When You Can’t Avoid Your Adversary

grayscale photography of woman looking sideways
Photo by Alexander Krivitskiy on Pexels.com

The tension was so thick that you could slice through it with a knife. The atmosphere was tense and undeniably dominated with negative energy. Me? I was trying to figure out why. Typically when someone has a dislike for you, especially in a religious setting, it is easily masked with a stiff hug, a faint “Oh, how are you?” or a smile plastered on a nonchalant face suited more for an annoying child. THIS TIME was different.  The dislike for me was SO palpable that I could almost reach out and touch it. It was especially unsettling coming from people I would have once considered “friends” or at the very least acquaintances. I could not let the obvious disdain for my presence stop me from doing what I needed to do at the time, and for as much as I had prayed in preparation for the slight chance that it was going to be this way-the atmosphere tense with unfounded opposition- when it all unfolded, I still was not quite as prepared as I thought I would be. To be greeted with such animosity from people who I had once shared a life with was a bit challenging, but I was up for the challenge.

board game box business card
Photo by Pixabay on Pexels.com

If you are like me, there is a strong likelihood that you will be in the same room, on the same project or team or work for the same company or serve in the same church or as someone who does not like you. You may be able to pinpoint the day, time or situation that pitted you against your beloved foe, or you may be like me- absolutely bewildered and baffled about the moment when your “friend” became your “enemy”. Either way, it is a hard pill to swallow knowing that you must interact with a person, especially if you are in a subordinate position, that you- and more than likely a few other people- know is not fond of you.

So how do you maintain your peace when you know that you will have to interact or work with that someone? You do JUST THAT- maintain your peace. You are are not in control of or responsible for that person’s behavior, but you are responsible for your own. (Here is the point in the story where you could possibly decide not to press like at the end of the article. Here comes a strong truth. Brace yourself.) Everyone will not like you. Everyone will not “get” you. You may be the cutest, nicest, friendliest, most dedicated and most hard-working employee, friend, church member, neighbor, etc. (you get my point) and someone will still find a reason to roll her eyes, make up lies, flat out ignore or sabotage you. Here is the liberating part. Their inability or unwillingness to treat you with respect says more about THEM than it says about YOU. Trust and believe that people notice what they are doing, and you do not have to be burdened with trying to justify yourself or call attention to their behavior. Your job is to MAINTAIN YOUR PEACE. Martin Luther King Jr. said it best: “The time is always right to do what it right”, but what is right?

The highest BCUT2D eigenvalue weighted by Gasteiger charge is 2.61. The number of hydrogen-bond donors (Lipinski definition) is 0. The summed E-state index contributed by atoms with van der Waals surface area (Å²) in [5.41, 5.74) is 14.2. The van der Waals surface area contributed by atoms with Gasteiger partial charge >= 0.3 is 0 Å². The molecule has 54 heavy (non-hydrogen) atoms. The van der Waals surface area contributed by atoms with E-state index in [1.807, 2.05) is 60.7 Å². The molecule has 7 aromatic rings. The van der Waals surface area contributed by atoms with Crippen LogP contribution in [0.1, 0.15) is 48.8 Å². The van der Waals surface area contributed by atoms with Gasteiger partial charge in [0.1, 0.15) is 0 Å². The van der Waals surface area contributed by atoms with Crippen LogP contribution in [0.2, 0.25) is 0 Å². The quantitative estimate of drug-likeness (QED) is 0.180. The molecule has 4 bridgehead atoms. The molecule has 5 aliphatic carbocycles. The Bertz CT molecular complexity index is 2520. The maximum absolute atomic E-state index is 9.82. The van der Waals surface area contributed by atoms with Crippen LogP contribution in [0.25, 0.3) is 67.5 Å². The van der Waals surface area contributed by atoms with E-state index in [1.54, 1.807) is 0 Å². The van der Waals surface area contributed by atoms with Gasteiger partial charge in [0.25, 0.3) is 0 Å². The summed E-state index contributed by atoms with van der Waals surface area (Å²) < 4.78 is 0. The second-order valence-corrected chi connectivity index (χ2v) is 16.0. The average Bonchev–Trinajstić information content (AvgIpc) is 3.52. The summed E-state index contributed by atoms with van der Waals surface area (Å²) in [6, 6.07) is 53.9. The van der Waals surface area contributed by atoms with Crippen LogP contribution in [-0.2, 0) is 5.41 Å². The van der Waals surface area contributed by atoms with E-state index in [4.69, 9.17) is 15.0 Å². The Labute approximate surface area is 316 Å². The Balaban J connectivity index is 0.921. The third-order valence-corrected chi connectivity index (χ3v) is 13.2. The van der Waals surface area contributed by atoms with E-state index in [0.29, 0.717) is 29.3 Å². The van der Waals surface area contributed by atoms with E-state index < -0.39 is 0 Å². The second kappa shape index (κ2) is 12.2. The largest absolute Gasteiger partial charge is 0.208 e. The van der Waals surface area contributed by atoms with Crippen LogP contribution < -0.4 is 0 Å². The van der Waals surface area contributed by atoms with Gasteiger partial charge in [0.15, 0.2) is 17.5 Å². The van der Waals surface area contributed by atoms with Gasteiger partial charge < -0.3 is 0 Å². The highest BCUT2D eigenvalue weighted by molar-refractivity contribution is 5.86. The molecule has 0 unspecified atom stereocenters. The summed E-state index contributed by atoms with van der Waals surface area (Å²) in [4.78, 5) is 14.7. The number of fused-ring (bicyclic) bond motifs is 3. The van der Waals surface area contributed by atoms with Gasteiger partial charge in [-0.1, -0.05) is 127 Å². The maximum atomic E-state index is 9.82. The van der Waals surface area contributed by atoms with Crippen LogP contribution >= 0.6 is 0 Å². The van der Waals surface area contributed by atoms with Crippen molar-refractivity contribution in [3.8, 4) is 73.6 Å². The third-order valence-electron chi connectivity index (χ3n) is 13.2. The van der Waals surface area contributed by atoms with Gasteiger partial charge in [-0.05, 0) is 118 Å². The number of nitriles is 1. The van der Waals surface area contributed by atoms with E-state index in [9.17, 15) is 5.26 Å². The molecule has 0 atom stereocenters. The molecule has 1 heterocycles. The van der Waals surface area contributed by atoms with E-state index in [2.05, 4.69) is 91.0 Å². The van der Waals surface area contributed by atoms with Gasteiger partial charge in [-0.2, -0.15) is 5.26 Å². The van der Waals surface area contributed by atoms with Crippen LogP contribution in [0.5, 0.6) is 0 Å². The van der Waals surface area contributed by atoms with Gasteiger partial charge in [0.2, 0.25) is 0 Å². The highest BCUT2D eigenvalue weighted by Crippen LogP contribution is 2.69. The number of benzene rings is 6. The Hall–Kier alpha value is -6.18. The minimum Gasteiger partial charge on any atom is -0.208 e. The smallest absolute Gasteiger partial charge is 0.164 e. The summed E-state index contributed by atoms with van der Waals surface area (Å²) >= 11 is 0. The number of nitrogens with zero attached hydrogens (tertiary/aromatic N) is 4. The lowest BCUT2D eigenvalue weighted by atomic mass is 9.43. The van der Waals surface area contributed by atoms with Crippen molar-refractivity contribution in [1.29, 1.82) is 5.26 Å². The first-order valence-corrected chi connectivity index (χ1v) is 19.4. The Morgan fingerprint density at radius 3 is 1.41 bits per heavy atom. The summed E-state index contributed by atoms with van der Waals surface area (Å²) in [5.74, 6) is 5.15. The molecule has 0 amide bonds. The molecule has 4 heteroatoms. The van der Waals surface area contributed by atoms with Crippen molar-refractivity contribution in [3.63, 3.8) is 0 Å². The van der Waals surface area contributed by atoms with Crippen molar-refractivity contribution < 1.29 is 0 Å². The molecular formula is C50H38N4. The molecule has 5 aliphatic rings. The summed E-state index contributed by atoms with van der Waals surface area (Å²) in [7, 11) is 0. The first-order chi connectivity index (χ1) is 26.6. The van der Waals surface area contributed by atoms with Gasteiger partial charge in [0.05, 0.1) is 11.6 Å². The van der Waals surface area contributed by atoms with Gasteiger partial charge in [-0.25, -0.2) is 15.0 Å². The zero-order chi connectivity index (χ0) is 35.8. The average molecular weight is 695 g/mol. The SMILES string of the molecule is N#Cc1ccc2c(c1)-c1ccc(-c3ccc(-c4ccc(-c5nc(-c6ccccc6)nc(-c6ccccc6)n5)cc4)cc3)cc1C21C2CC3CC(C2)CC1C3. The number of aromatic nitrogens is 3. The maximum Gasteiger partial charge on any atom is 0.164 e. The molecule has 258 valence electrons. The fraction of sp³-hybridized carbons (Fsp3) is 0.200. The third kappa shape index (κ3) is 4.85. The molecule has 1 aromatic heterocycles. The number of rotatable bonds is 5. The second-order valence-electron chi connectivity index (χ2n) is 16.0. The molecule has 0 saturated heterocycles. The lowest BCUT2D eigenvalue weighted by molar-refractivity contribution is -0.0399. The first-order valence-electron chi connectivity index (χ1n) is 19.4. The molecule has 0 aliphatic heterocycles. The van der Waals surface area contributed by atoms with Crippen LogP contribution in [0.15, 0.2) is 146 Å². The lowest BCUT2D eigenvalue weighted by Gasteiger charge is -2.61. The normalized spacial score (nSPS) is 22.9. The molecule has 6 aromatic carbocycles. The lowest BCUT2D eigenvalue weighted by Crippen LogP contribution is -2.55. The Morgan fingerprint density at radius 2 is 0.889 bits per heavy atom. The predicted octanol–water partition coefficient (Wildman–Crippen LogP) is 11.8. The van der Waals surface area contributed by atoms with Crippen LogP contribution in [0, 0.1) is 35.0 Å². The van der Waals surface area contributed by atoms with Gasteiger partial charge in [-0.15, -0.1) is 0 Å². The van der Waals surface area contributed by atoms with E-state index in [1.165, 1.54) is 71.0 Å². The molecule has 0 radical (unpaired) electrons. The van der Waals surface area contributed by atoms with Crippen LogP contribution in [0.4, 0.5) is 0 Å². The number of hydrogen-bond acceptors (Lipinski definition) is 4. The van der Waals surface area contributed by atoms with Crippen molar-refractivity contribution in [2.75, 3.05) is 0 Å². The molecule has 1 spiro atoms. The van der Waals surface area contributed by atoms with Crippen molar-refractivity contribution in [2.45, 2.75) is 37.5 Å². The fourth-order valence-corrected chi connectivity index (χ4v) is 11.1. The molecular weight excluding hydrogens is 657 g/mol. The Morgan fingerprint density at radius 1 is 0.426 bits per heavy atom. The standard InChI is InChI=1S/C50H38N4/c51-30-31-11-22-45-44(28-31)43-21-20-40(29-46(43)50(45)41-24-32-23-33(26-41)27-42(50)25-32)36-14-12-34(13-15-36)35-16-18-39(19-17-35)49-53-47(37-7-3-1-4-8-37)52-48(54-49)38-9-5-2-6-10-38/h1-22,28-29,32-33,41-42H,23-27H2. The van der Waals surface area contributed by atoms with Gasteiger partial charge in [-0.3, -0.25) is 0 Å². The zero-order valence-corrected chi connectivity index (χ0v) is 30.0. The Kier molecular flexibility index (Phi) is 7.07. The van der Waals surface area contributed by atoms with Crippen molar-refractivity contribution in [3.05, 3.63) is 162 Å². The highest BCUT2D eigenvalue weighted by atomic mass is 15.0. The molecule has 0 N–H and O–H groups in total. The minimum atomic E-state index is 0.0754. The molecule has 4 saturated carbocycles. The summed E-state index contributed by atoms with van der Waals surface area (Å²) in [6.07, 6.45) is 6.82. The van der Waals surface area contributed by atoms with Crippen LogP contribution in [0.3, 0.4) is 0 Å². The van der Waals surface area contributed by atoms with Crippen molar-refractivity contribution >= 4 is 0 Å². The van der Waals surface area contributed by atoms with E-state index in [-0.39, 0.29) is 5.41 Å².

Keep the main thing the MAIN THING. What is your goal, purpose or job? What have YOU been trusted to do? Do that without reservation, in the best way possible and don’t worry about the rest.

Don’t take their mistreatment personally. Keep in mind that the person who is disturbed by the fact that you are breathing right now probably treats other people like that as well. They are more than likely facing personal problems and/or have major character flaws. I am sure that you are not the only one that they are annoying.

Be extra and authentically happy around them ANYWAY. Pray for them and do good to them. It opens up doors for more blessings for you and always leaves them shocked at your kindness and probably embarrassed by their behavior.

Set healthy boundaries if possible. You are not a doormat, and you do not deserve to be disrespected or treated rudely. There is a way to set boundaries in a firm yet fair way to let them know that there are certain things you will not tolerate. If necessary, start a paper trail documenting conversations and/ or communication that you have had with this person. Having it in black and white keeps it official and not personal.


black and white sport fight boxer
Photo by Skitterphoto on Pexels.com

EVERY time you do the right thing, especially when it would have been easy or you would have been justified doing the wrong thing- YOU WIN. I know that it may not seem like it, and you probably just want to get out of the situation and not be bothered with that person or people anymore, but use this time to be introspective. Get in tune with yourself. Make the situation about you and your road to self-improvement. Consider if there is a lesson that you could learn or something that you can do to improve yourself or your situation. I guarantee that if you continue on the high road, no matter how low they go, you may not see immediate changes in your situation, but you will see long-lasting changes in you, and that, my friend, is an even better outcome- a BETTER YOU.

C. Mack


Leave a Reply

Please log in using one of these methods to post your comment:

WordPress.com Logo

You are commenting using your WordPress.com account. Log Out /  Change )

Twitter picture

You are commenting using your Twitter account. Log Out /  Change )

Facebook photo

You are commenting using your Facebook account. Log Out /  Change )

Connecting to %s